Wednesday, 22 September 2010


There's nothing like the hint of a cool snap in the air, the ground gaining a carpet of golden leaves, and the general clunk swish of the central heating kicking in after a few months' leave of absence to get my thoughts turning to the inside of the house and to the joys of cosy evenings curled up with curtains drawn and candles burning.

Forget Spring Cleaning (Why not? I usually do); the weather starts to turn and suddenly neglected corners of my house start crying out for attention. Well, that, the prospect of visitors, and the fact that I could no longer open the pantry cupboard without dodging falling tins and flour-bombs. The realisation that with our new streamlined rubbish collection system (rationed to one wheelie bin a fortnight for general rubbish and one for recycling; interesting with two girls who can between them produce a vast amount of medically-based waste) I will no longer be able to sling out an extra couple of binliners whenever I do have a general sort out was a good motivator too. So, I gathered the essential tools of the trade, and made a start.
One box for the inevitable duplicates; cunningly providing us with cans for Harvest Festival on Sunday too. One bag for hopelessly out of date or else unbearably sticky stuff (there was an unfortunate incident involving a packet of ground ginger, a jar of marmalade and a box of rice cakes longer ago than I care to admit, considering some of the debris remains welded to the shelving and to anything which sits near it), and fuel for yours truly.

Half a shelf down, I'm finding packets with a best before date of 2005. Not great, but hey, flour doesn't really go off does it? I think the powdered milk might have had it though.
And this one is particularly worrying, considering we didn't move here until 2003. Why on Earth did I feel the need to bring out-of-date foodstuffs with me?
I'd allowed myself a generous ten minutes per shelf - bin, donate, or dump on the side, wipe down the shelf and replace. Four shelves, forty minutes?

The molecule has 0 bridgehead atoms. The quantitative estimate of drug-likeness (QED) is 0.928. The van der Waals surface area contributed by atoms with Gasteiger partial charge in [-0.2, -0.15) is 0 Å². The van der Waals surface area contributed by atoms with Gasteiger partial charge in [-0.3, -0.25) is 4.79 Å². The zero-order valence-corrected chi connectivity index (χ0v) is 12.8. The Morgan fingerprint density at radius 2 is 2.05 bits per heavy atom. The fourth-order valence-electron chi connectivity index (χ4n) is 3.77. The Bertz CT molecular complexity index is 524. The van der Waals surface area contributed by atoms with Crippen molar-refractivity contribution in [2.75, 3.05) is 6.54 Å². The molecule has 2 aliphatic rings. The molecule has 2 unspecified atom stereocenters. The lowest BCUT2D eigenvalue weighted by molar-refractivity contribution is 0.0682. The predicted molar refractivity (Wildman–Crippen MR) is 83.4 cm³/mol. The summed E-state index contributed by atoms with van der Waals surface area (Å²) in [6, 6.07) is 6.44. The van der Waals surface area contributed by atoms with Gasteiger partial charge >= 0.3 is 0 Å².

Four hours later, two bin liners full of the rejects, one box containing eight cans of tuna, three of condensed milk and very little else, the shelves looked more like this.
That's better. And very nearly neatly organised. All the food about to expire neatly stacked towards the front. And a determination to be a better steward, and to use the short-dated stuff first. Of course this means we're going to be eating eleven packets of chicken noodle soup, livened up with some tasty suet dumplings, and finishing every meal with tinned mandarins, but that's balanced, right?



HennHouse said...

Your descriptions are so vivid... and FUNNY!

Loved this post.

Although, now I feel like I should head into my own pantry.

Anonymous said...

Ha. They should allow you extra rubbish for the medical stuff; it's a requirement of the DDA. Most of them have an official policy on that, but if not you should be able to get that sorted, if you need to.

Tina said...

Made the dismal discover that pickled onions do go off yeaterday!

pippinsmum said...

Tia, it sounds just like home, and there's only 2 of us now! I must get round to doing my cupboards.I have only done 2 shelves this year. I don't think most tinned stuff goes off, but condensed milk does turn an unpleasant shade of brown.

PMDPeter said...

Not heard of Flour Weeviles then Tia. Not always easy to spot as they are small but can invade an out of date (even unopened) flour bag.

Good to see you are making good use of your days.

I dont see why your Council shouldn't supply either a larger bin or an extra bin given the valid reasons for the request.


Anonymous said...

About my food storage, Lets just say that the Mancub keeps asking when we can have 'buggy' porridge again...

Doorless said...

Yeah, When I clean I have found expired tins also. When I clean the ones close to expiration go to our church food drive. They have one monthly.
I keep flour in the frig as I hate the flour weevil.
One time when we lived on a farm I took our a box of Elbow macaroni dumped in boiling water and there were mouse droppings floating to the top of the water! UGH! made me not wanting to eat that night! I then kept rice and noodles and oatmeal and stuff not in tins in the frig for the rest of the time we lived on the farm! I don't think I will ever forget that!

Tia said...

I'm so glad I'm not the only one.

Our church food bank needs items with a longish shelf life (6 months plus) so they'll be getting the newer dupilicates but I shall just have to plan some interesting menus for the next few weeks (excluding days when we have visitors, before my houseguests all cancel)!


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